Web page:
About Steve
             Steve Ritchie is a story teller; just ask anyone who has sat around a campfire with him.  He was born on August 18, 1950 in New Albany, Indiana and grew up in Kentucky, raised the son of a Baptist Minister.  He played baseball and football for the schools which he attended and stalked the woods and streams of Central and Eastern Kentucky, hunting and fishing, all the while gaining knowledge of wild country.
            He spent each summer on his maternal grandparents’ Southern Indiana farm where, when not helping his grandfather in the fields, he and his cousins roamed the timber covered hills north of the Ohio River.  He hunted and fished whenever he had a spare minute.
            After completing high school, he entered college, where he worked as sports statistician, and wrote related articles for the school and local papers.  There, his English professor was Dr. Woodridge Spears, the renowned poet and author of such works as “The Feudalist”.  Steve left school after only one semester and entered the work force, but saw Dr. Spears a few months later.  During their conversation, he told Steve, “….I see something in your writing,” and suggested he consider studying journalism…..he never forgot the words of his former professor. 
            In 1980, with a wife and two young children, Steve moved his family to Casper, Wyoming, finding work in the oilfields.  While living in Casper, the family traveled throughout Wyoming, visiting such places as Yellowstone National Park, Grand Teton, Devil’s Tower National Monument and areas along the Oregon Trail, such as Independence Rock and Devil’s Gate.  They also visited Deadwood and Mount Rushmore National Memorial, both located in the beautiful Black Hills near Rapid City, South Dakota.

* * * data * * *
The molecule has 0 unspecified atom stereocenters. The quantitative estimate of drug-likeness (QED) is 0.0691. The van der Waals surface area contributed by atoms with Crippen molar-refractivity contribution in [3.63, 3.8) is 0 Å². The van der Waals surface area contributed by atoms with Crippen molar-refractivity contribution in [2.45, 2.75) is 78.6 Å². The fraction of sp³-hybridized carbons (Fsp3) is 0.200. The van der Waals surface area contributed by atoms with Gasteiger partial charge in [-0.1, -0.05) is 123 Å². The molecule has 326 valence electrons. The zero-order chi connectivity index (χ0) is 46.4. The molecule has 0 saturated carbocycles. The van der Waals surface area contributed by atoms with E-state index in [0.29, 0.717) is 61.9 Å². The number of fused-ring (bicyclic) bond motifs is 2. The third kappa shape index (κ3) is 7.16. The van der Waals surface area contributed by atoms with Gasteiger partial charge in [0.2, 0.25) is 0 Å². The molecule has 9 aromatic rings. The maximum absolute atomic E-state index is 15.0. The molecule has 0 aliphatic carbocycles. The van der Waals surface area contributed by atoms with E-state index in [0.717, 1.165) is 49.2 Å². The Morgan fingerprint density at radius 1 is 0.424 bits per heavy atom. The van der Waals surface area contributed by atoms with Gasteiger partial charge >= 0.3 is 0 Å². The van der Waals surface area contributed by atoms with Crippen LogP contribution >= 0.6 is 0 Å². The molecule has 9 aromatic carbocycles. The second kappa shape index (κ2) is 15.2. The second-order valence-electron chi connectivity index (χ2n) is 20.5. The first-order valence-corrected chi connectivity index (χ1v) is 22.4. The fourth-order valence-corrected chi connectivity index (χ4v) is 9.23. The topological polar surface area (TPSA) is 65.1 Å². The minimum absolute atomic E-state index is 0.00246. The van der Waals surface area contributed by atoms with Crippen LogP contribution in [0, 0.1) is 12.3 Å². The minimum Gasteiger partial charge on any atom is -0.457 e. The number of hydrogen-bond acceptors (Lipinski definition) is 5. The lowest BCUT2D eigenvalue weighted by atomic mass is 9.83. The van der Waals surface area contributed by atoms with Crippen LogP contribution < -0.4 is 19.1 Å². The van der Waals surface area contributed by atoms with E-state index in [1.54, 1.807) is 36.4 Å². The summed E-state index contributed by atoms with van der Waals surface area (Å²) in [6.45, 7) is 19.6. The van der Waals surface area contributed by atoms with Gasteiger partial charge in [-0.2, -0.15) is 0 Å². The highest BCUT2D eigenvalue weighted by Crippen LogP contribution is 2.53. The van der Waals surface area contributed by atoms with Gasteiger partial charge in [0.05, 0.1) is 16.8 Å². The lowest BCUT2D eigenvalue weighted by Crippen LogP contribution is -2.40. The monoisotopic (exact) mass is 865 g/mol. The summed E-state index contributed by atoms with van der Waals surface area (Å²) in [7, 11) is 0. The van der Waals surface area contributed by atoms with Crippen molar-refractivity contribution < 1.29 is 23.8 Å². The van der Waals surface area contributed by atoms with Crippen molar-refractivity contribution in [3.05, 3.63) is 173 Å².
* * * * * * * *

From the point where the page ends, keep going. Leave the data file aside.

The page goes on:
Being an avid hunter and fisherman, he again could be found roaming the pine and aspen covered hills and mountains with fabled names like The Big Horns, The Sweetwater Range and The Pedros; fishing the rivers and streams called The North Platte River, The Sweetwater River and The Middle Fork of the Powder River, as well as many others.  Little did he know he was walking upon much of the country of which he would eventually write.
            Having grown up in the South of the 1960s, Steve saw the effects of segregation and the prejudice toward Black Americans; he and his young Black friends weren’t even allowed to drink at the same water fountain.  Being of Native American decent (Cherokee Indian), after moving to the West, he saw and felt those same prejudices toward the Native People of the West.  Having learned those “real life” lessons, his stories, some of which include characters of the Plains Tribes, take a much different slant in their regard and reflect those lessons learned        
            In 1999, after having returned to college on a part-time basis, taking as many writing classes as possible, Steve moved to Florida.  With the ghost of the conversation with his former professor having haunted his thoughts for nearly 40 years, in 2007, at the age of 57, he finally began writing.  His first work to be accepted was In the Shadow of the Tower, a short story, which was posted on the Black Horse Western Magazine website in January, 2009.   His first published novel, The Black Mountain Dutchman, was released October 30, 2010, by Robert Hale Publishing, London.